Honeyblood – Honeyblood

HoneybloodFormed in 2012 and flying the flag for a pop-infected blend of garage rock, Glasgow-based duo Honeyblood comprise Shona McVicar on skins and Stina Tweeddale on 6-string and vocal duties. The pair, who cite such influences as PJ Harvey and The Throwing Muses, have been making waves recently and now return with their debut and eagerly anticipated self-titled album, Honeyblood. It's a nascent rock ‘n’ roll work, lyrically seeping with youthful angst and romantic detachment.

The women first sank their roots into the musical scene with a two-track cassette, Thrift Shop, which was recorded with a single mic in their bathroom. Needless to say, the sound quality wasn’t top notch. However in the wake of the hi-fi passion of their lo-fi recording, along with a clear talent and drive, they’ve quickly established a name for themselves on their local scene through relentless touring and an active online presence. You name the social media platform, they’re probably on it. These seeds promptly gave root to a couple of 7-inches, Bud and Killer Bangs, which saw the ensemble play a series of major UK festivals as well as frequenting a handful of low-key venues both up and down the country and across the Atlantic. All of that, without a single album to their name.

Honeyblood’s debut full-length kicks off with high energy track “Fall Forever”. Filled to the brim with melodic and gutsy hooks, the song boasts a vocal akin to Circa Survive, while retaining the minimalist attitude of fellow duet, The Kills. It’s an unfettered and grass roots number, the mix’s catchy beat beckoning you into their rock ‘n’ roll world. “Killer Bangs”, released as a single just a couple of months prior, alongside “Super Rat” and “Choker”, are all grunge-y, alt-pop works, rich with the underground animosity we’ve come to know and love from the Scots. A chorus of “Scumbag, sleaze, slime ball, grease, you really do disgust me” to the backing of Stina’s slow and sombre strumming should provide a key into Honeyblood’s take on the world of romance.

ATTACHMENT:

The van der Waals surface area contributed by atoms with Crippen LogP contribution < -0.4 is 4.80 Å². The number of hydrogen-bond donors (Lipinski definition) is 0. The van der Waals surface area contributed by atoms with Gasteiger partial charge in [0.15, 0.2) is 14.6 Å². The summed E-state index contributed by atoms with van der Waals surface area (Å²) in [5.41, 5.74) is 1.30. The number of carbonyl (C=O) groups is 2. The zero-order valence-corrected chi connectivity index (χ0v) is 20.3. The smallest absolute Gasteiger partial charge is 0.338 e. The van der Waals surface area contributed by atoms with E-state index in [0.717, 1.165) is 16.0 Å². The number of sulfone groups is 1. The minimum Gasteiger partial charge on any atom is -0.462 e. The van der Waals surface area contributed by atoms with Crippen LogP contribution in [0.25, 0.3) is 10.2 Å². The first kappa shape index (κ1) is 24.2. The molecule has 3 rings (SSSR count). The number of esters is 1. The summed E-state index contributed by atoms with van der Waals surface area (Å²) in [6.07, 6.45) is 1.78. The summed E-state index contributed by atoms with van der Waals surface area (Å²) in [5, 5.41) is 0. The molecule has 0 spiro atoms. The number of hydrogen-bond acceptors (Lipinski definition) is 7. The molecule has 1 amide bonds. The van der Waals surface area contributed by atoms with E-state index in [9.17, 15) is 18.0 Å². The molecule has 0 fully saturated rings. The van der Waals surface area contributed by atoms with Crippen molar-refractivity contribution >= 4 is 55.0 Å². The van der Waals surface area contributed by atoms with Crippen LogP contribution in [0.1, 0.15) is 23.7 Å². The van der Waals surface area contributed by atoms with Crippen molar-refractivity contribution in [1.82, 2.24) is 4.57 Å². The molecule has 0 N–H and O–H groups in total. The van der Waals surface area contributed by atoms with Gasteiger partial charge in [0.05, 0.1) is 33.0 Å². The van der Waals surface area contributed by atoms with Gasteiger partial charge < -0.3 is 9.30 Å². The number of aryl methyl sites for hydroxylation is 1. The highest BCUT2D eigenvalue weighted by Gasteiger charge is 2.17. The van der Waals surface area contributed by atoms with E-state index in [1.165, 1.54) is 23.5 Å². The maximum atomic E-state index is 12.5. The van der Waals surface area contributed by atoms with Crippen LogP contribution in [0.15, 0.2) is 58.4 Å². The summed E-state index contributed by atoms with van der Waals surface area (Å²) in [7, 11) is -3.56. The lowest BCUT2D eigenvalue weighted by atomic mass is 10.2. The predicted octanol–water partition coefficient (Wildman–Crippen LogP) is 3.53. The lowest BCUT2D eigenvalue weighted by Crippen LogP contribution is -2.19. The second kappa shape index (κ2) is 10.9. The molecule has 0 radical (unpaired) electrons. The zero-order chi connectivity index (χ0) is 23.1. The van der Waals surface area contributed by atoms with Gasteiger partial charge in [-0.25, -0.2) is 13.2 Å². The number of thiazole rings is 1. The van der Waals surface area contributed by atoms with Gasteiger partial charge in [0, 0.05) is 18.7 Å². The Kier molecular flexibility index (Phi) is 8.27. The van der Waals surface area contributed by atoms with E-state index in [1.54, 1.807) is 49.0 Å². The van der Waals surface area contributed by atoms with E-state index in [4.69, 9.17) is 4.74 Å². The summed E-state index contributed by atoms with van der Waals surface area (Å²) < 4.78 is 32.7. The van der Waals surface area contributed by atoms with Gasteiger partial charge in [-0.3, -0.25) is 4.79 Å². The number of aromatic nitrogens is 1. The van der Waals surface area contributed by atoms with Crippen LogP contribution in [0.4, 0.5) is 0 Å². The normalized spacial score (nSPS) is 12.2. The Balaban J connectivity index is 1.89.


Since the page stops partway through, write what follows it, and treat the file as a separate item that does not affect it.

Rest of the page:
A band with many arrows in their quiver, we’re treated to a pop-punk, up-beat, roof down summer anthem in the form of “Biro”. Meanwhile “Joey”, which is based around Stina’s exacting riffing reminiscent of The Distillers’ “The Hunger”, is a heavier and discordant piece, with a hidden piano track closing the curtains on the just shy of 40 minute long work. This duo are definitely not a one trick act.

Honeyblood proves a solid effort from the Glaswegian act, negating anything extraneous to preserve that organic force their fans crave. And with so little material under their belt, as well as the last few dates of their tour’s US stretch ahead, before a host of UK dates follow in September, there’s still plenty of time to catch up with the newcomers.

Release: 14th July 2014, FatCat

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